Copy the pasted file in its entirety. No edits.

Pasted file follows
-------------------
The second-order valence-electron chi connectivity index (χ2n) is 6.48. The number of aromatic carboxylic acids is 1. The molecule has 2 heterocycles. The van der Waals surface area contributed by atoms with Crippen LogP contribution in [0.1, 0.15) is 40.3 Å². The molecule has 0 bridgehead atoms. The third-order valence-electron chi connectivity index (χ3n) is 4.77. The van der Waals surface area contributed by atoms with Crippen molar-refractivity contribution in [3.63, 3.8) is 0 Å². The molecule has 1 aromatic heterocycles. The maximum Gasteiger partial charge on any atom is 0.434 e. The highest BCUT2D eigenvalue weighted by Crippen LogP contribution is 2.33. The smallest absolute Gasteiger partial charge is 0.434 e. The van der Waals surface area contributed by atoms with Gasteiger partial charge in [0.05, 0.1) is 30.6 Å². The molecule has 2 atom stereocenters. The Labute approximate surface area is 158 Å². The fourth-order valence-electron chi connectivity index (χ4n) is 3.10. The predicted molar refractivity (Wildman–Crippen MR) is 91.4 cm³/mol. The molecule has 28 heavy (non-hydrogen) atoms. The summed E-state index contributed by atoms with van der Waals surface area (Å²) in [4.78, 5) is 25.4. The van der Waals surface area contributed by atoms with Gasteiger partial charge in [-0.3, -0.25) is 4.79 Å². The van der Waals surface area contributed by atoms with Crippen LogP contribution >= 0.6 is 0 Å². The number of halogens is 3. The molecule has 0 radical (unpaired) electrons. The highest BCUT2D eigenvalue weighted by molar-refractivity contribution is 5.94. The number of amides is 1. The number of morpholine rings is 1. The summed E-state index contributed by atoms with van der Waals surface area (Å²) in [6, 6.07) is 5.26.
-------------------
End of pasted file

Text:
The second-order valence-electron chi connectivity index (χ2n) is 6.48. The number of aromatic carboxylic acids is 1. The molecule has 2 heterocycles. The van der Waals surface area contributed by atoms with Crippen LogP contribution in [0.1, 0.15) is 40.3 Å². The molecule has 0 bridgehead atoms. The third-order valence-electron chi connectivity index (χ3n) is 4.77. The van der Waals surface area contributed by atoms with Crippen molar-refractivity contribution in [3.63, 3.8) is 0 Å². The molecule has 1 aromatic heterocycles. The maximum Gasteiger partial charge on any atom is 0.434 e. The highest BCUT2D eigenvalue weighted by Crippen LogP contribution is 2.33. The smallest absolute Gasteiger partial charge is 0.434 e. The van der Waals surface area contributed by atoms with Gasteiger partial charge in [0.05, 0.1) is 30.6 Å². The molecule has 2 atom stereocenters. The Labute approximate surface area is 158 Å². The fourth-order valence-electron chi connectivity index (χ4n) is 3.10. The predicted molar refractivity (Wildman–Crippen MR) is 91.4 cm³/mol. The molecule has 28 heavy (non-hydrogen) atoms. The summed E-state index contributed by atoms with van der Waals surface area (Å²) in [4.78, 5) is 25.4. The van der Waals surface area contributed by atoms with Gasteiger partial charge in [-0.3, -0.25) is 4.79 Å². The van der Waals surface area contributed by atoms with Crippen LogP contribution >= 0.6 is 0 Å². The number of halogens is 3. The molecule has 0 radical (unpaired) electrons. The highest BCUT2D eigenvalue weighted by molar-refractivity contribution is 5.94. The number of amides is 1. The number of morpholine rings is 1. The summed E-state index contributed by atoms with van der Waals surface area (Å²) in [6, 6.07) is 5.26.